Repeat the whole thing for Bluetooth Smart.

    • JD

      So can a manufacturer simply say “this device supports any ANT+ power meter” or do they have to verify every single brand and model power meter in order to claim compatibility?

    • They verify against the spec. In fact, they can send in a device to ANT+ and they’ll perform verification that it meets the spec (not that it’s accurate, just that it properly conforms to the communication standards).

      Most reputable companies do this for almost all products. Sometimes there’s obvious delays in getting things to ANT+ or such, but for the most part almost every company in the space will send things over to get certified: link to thisisant.com

      Also note that this doesn’t mean a product supports every feature within a given type. For example, power meters (like Vector or Assioma pedals) can support Cycling Dynamics, which is essentially a subset of the power meter spec now. So a device could get certified on the basics, but not support extended features. The Pioneer power meter is a good example of that. It’s certified on ANT+ for all the basics, but when it comes to cycling dynamics, they don’t do that and instead do their own thing.

      For Bluetooth, it’s vaguely the same except almost nobody sends in their devices for sport-purposes to get certified because its crazy expensive. I think Polar did for a few because they were on the board at the time. I haven’t looked in years. Also, the Bluetooth Power Meter spec is a bit of a disaster. Companies make it work now, but it’s mostly because through everyoe’s trial and error on how to make it work. It’s more of an issue for dual-sided devices than single-sided ones.

      The overwhelming consensus of the power meter/bike computer industry is always use ANT+ for pairing your power meter. For things like heart rate, it doesn’t matter much – that spec is pretty clean on BT.

    • Maiko

      So they made the compatible list before they had their final product ready and it’s firmware ready? Sounds problematic…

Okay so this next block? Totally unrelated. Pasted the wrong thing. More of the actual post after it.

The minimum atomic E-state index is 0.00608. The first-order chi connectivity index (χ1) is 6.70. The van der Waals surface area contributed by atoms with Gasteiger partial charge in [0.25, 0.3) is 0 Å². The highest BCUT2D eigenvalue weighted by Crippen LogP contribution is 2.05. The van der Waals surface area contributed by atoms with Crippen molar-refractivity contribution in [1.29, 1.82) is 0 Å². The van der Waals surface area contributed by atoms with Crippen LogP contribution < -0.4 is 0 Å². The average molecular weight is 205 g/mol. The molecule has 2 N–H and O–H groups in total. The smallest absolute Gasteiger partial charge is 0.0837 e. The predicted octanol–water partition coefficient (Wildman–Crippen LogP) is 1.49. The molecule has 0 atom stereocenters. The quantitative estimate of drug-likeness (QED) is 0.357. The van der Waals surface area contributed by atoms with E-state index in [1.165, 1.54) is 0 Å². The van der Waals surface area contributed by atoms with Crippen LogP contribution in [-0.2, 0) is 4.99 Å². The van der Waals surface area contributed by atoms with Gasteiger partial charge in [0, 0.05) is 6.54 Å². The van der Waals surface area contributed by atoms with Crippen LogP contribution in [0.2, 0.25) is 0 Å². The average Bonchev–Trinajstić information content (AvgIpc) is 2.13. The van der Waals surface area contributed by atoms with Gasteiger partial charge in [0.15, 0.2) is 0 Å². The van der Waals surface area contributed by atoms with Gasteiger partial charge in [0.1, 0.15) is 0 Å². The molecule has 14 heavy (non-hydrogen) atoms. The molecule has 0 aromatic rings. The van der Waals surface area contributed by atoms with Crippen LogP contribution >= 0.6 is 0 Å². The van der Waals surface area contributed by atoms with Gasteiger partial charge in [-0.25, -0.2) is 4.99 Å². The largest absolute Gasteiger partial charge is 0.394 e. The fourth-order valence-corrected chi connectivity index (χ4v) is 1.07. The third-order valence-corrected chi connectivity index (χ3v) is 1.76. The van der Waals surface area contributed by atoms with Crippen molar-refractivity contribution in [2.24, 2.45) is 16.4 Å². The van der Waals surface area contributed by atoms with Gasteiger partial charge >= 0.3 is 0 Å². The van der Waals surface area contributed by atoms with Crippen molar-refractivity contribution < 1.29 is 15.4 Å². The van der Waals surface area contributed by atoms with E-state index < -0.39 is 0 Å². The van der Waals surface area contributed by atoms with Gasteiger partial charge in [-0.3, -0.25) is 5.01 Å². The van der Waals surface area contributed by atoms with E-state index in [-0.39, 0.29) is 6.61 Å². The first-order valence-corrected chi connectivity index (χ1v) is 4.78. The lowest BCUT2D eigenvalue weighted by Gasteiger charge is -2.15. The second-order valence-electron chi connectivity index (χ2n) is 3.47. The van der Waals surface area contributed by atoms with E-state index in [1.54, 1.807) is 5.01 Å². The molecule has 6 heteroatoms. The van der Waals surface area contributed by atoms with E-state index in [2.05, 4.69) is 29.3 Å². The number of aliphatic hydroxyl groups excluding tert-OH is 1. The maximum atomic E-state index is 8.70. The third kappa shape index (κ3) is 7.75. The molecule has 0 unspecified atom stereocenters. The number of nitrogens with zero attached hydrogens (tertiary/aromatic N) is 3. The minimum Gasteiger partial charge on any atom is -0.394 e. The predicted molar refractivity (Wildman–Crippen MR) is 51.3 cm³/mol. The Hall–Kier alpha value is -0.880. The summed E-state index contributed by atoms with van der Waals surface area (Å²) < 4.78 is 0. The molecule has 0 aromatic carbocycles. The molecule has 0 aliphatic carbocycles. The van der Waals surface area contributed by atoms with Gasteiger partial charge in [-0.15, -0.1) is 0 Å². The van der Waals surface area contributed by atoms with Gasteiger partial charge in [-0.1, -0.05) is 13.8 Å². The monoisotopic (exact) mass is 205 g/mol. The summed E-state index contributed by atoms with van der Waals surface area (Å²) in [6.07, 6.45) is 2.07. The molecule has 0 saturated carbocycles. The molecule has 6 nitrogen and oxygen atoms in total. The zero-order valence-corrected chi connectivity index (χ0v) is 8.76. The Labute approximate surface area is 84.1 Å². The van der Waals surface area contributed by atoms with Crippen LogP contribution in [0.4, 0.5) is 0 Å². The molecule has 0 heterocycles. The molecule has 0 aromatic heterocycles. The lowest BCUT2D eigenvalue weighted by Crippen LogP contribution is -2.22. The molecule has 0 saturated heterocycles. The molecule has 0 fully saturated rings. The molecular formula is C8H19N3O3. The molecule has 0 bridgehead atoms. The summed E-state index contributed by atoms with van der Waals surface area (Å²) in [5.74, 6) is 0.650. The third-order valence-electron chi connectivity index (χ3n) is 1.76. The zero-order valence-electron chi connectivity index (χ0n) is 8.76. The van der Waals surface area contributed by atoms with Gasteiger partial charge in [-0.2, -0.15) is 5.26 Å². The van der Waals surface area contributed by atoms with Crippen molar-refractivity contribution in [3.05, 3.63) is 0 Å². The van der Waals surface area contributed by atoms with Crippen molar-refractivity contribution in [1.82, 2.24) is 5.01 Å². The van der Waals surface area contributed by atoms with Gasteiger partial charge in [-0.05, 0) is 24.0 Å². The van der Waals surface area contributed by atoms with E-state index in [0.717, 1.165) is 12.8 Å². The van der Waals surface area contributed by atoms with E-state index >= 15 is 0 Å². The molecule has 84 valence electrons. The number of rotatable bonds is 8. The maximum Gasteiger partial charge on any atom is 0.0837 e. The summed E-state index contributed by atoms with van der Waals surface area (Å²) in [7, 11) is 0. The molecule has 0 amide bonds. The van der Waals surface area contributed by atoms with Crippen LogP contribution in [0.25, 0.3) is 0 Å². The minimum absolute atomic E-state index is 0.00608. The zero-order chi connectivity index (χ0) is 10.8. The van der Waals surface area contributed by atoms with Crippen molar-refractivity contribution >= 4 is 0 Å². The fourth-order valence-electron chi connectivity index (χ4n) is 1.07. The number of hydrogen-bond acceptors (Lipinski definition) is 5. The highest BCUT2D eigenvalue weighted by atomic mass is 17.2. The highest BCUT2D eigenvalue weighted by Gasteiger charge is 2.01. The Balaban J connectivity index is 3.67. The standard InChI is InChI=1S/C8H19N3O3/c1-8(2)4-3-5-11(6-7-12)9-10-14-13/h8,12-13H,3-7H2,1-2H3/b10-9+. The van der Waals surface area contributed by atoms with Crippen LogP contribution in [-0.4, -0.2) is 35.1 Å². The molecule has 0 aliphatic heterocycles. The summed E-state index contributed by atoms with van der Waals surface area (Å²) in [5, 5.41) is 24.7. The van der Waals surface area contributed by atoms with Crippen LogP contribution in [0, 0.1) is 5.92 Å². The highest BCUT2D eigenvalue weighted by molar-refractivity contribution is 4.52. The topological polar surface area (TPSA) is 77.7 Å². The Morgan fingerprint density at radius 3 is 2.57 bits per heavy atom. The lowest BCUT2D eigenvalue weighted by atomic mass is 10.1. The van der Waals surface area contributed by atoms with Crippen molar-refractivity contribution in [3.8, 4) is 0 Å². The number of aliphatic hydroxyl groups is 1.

The reason i’m (pre)worried, is that as Vantage V owner i would like to have IQ2 power meter sensor without need to have separate cycling computer, but when they (IQ2 or Polar) doesn’t declare the tested comtability, i can’t be sure.

      Polar has allready proved that, their general feature declaration on Vantage V website is worthless, when their after-sales support narrows the supported power meters list from “all” to the list of 11 devices only:
      according to link to trainerroad.com instead of *all BT power meters* they consider compatible only devices listed on link to support.polar.com

      That’s why, Ray, if possible, please test it during your full review.

    • Like any Kickstarter project, a million people ask the question “Is this compatible with my X, Y, and Z?” And so they put together a list, based on devices out at the time, and compatibility. Seems super-reasonable to be honest.

      There’s a large pile of things all of us can fault IQ2 for, but this is absolutely not one of those things to give them grief about right now (we could give them grief for not updating the list, but honestly I’d rather them spending time to workout the bugs).

      I took the IQ2 pedals off my main road-bike for a bit to test other things for now (I want to see them start shipping out to the masses before I spend a bunch of time deep-diving into testing), but I’ll mount them to something and see if the Vantage V can pair up. Cheers!

    • Ciaran Johnson

      Would you be able to link them up to the Karoo at the same time please to test it can support the pedals. I am sure it will be ok.

    • Clemens

      Yeah don’t give them any publicity until they ship their PMs to backers/people who preordered.